Home Introduction Persons Geogr. Sources Events Mijn blog(Nederlands)
Religion Subjects Images Queries Links Contact Do not fly Iberia
This is a non-commercial site. Any revenues from Google ads are used to improve the site.

Custom Search
Quote of the day: He had assumed such a new character that
Notes
Display Latin text
The Gallic War (De Bello Gallico) by Julius Caesar
Translated by Alfred John Church and William Jackson Brodribb
Book VI Chapter 25: The Germans: the Hercynian forest.[53 BC]
Next chapter
Return to index
Previous chapter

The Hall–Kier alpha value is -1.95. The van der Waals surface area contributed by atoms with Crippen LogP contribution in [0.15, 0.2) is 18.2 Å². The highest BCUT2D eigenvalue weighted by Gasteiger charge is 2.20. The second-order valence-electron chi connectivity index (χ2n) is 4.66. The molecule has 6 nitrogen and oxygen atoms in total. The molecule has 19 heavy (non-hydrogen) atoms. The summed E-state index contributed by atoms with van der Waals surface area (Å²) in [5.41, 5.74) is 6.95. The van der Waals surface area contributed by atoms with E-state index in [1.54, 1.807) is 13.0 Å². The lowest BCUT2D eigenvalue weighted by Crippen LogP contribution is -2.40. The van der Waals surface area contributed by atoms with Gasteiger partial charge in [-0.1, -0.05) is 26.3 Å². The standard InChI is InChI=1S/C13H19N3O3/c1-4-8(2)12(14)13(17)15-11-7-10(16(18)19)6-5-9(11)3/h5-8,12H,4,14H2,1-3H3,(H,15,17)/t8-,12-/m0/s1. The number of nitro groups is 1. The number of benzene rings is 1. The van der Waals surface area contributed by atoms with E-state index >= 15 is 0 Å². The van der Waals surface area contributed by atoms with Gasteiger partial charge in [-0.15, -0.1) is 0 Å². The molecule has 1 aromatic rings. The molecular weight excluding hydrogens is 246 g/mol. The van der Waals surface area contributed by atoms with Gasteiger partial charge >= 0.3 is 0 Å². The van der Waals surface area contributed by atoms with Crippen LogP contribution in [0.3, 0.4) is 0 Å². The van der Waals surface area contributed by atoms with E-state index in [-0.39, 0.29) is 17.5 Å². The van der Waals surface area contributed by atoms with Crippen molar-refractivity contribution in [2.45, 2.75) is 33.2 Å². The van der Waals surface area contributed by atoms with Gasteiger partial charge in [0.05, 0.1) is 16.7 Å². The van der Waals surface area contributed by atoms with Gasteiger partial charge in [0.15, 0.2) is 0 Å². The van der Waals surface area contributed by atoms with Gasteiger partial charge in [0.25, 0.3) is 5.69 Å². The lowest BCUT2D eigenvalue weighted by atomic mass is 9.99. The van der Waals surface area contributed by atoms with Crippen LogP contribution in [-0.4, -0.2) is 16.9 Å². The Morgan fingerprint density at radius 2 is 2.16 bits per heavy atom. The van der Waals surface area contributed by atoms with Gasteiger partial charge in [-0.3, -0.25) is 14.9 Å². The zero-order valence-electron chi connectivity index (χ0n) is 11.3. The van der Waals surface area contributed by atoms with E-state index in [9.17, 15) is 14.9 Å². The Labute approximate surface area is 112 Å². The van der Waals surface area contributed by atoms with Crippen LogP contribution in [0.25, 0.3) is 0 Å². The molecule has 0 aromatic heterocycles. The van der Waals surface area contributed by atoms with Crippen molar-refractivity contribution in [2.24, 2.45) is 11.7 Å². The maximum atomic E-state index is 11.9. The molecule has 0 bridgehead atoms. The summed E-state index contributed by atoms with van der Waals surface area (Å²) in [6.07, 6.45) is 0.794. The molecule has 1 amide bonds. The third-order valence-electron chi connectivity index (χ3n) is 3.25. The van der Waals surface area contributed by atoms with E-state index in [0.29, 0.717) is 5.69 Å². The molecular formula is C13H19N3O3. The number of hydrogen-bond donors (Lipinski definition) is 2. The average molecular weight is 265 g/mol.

The breadth of this Hercynian Forest, which has been referred to above, is to a quick traveler, a journey of nine days. For it can not be otherwise computed, nor are they acquainted with the measures of roads. It begins at the frontiers of the Helvetii, Nemetes, and Rauraci, and extends in a right line along the river Danube to the territories of the Daci and the Anartes; it bends thence to the left in a different direction from the river, and owing to its extent touches the confines of many nations; nor is there any person belonging to this part of Germany who says that he either has gone to the extremity of that forest, though he had advanced a journey of sixty days, or has heard in what place it begins. It is certain that many kinds of wild beasts are produced in it which have not been seen in other parts; of which the following are such as differ principally from other animals, and appear worthy of being committed to record.